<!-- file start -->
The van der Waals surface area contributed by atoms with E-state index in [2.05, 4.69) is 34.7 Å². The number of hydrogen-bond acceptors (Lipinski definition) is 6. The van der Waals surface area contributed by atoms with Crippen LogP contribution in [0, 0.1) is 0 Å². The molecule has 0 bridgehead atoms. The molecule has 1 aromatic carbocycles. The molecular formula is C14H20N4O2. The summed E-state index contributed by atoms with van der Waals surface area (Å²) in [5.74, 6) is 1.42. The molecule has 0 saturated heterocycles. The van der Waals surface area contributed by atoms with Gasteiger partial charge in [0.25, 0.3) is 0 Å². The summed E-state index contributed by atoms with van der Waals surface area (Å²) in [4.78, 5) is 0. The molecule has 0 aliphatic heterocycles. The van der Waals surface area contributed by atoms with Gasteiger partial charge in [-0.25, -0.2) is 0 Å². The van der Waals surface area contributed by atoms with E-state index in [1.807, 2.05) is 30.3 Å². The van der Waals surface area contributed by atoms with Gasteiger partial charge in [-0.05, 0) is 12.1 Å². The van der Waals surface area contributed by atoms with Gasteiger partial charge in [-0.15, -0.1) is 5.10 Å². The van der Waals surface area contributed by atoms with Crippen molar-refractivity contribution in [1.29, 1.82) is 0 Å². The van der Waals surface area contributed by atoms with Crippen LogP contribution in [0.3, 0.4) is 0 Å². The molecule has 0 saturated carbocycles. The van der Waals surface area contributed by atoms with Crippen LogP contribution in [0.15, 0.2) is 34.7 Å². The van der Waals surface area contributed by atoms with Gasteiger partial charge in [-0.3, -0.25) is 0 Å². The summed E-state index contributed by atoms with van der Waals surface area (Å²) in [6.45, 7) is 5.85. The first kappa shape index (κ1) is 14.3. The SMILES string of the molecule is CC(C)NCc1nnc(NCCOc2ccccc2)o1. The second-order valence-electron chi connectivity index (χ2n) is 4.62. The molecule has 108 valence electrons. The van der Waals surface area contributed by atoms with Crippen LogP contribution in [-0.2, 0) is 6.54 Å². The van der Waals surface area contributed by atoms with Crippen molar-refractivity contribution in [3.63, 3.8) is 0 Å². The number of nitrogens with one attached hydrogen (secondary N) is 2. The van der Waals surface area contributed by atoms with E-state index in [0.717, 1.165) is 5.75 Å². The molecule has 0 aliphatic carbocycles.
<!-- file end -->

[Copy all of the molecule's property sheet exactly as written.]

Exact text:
The van der Waals surface area contributed by atoms with E-state index in [2.05, 4.69) is 34.7 Å². The number of hydrogen-bond acceptors (Lipinski definition) is 6. The van der Waals surface area contributed by atoms with Crippen LogP contribution in [0, 0.1) is 0 Å². The molecule has 0 bridgehead atoms. The molecule has 1 aromatic carbocycles. The molecular formula is C14H20N4O2. The summed E-state index contributed by atoms with van der Waals surface area (Å²) in [5.74, 6) is 1.42. The molecule has 0 saturated heterocycles. The van der Waals surface area contributed by atoms with Gasteiger partial charge in [0.25, 0.3) is 0 Å². The summed E-state index contributed by atoms with van der Waals surface area (Å²) in [4.78, 5) is 0. The molecule has 0 aliphatic heterocycles. The van der Waals surface area contributed by atoms with Gasteiger partial charge in [-0.25, -0.2) is 0 Å². The van der Waals surface area contributed by atoms with E-state index in [1.807, 2.05) is 30.3 Å². The van der Waals surface area contributed by atoms with Gasteiger partial charge in [-0.05, 0) is 12.1 Å². The van der Waals surface area contributed by atoms with Gasteiger partial charge in [-0.15, -0.1) is 5.10 Å². The van der Waals surface area contributed by atoms with Crippen molar-refractivity contribution in [1.29, 1.82) is 0 Å². The van der Waals surface area contributed by atoms with Crippen LogP contribution in [0.3, 0.4) is 0 Å². The molecule has 0 saturated carbocycles. The van der Waals surface area contributed by atoms with Crippen LogP contribution in [0.15, 0.2) is 34.7 Å². The van der Waals surface area contributed by atoms with Gasteiger partial charge in [-0.3, -0.25) is 0 Å². The summed E-state index contributed by atoms with van der Waals surface area (Å²) in [6.45, 7) is 5.85. The first kappa shape index (κ1) is 14.3. The SMILES string of the molecule is CC(C)NCc1nnc(NCCOc2ccccc2)o1. The second-order valence-electron chi connectivity index (χ2n) is 4.62. The molecule has 108 valence electrons. The van der Waals surface area contributed by atoms with Crippen LogP contribution in [-0.2, 0) is 6.54 Å². The van der Waals surface area contributed by atoms with Crippen molar-refractivity contribution in [3.63, 3.8) is 0 Å². The number of nitrogens with one attached hydrogen (secondary N) is 2. The van der Waals surface area contributed by atoms with E-state index in [0.717, 1.165) is 5.75 Å². The molecule has 0 aliphatic carbocycles.